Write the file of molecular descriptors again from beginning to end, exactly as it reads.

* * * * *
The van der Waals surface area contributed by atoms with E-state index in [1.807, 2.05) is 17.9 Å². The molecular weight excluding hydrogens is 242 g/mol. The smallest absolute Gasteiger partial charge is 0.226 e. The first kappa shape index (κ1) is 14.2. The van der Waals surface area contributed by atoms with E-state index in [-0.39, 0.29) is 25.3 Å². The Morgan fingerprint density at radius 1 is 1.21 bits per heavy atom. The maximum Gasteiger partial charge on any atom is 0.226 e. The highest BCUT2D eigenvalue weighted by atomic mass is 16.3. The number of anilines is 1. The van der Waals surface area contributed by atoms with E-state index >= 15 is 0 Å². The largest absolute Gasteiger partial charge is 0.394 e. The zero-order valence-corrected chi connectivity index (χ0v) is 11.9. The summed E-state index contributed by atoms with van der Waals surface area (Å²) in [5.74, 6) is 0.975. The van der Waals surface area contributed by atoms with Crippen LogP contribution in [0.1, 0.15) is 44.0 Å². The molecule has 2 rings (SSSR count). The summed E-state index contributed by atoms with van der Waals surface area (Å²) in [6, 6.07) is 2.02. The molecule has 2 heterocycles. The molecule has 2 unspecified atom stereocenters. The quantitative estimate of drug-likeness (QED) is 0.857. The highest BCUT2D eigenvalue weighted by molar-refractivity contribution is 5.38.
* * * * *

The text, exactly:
The van der Waals surface area contributed by atoms with E-state index in [1.807, 2.05) is 17.9 Å². The molecular weight excluding hydrogens is 242 g/mol. The smallest absolute Gasteiger partial charge is 0.226 e. The first kappa shape index (κ1) is 14.2. The van der Waals surface area contributed by atoms with E-state index in [-0.39, 0.29) is 25.3 Å². The Morgan fingerprint density at radius 1 is 1.21 bits per heavy atom. The maximum Gasteiger partial charge on any atom is 0.226 e. The highest BCUT2D eigenvalue weighted by atomic mass is 16.3. The number of anilines is 1. The van der Waals surface area contributed by atoms with E-state index >= 15 is 0 Å². The largest absolute Gasteiger partial charge is 0.394 e. The zero-order valence-corrected chi connectivity index (χ0v) is 11.9. The summed E-state index contributed by atoms with van der Waals surface area (Å²) in [5.74, 6) is 0.975. The van der Waals surface area contributed by atoms with Crippen LogP contribution in [0.1, 0.15) is 44.0 Å². The molecule has 2 rings (SSSR count). The summed E-state index contributed by atoms with van der Waals surface area (Å²) in [6, 6.07) is 2.02. The molecule has 2 heterocycles. The molecule has 2 unspecified atom stereocenters. The quantitative estimate of drug-likeness (QED) is 0.857. The highest BCUT2D eigenvalue weighted by molar-refractivity contribution is 5.38.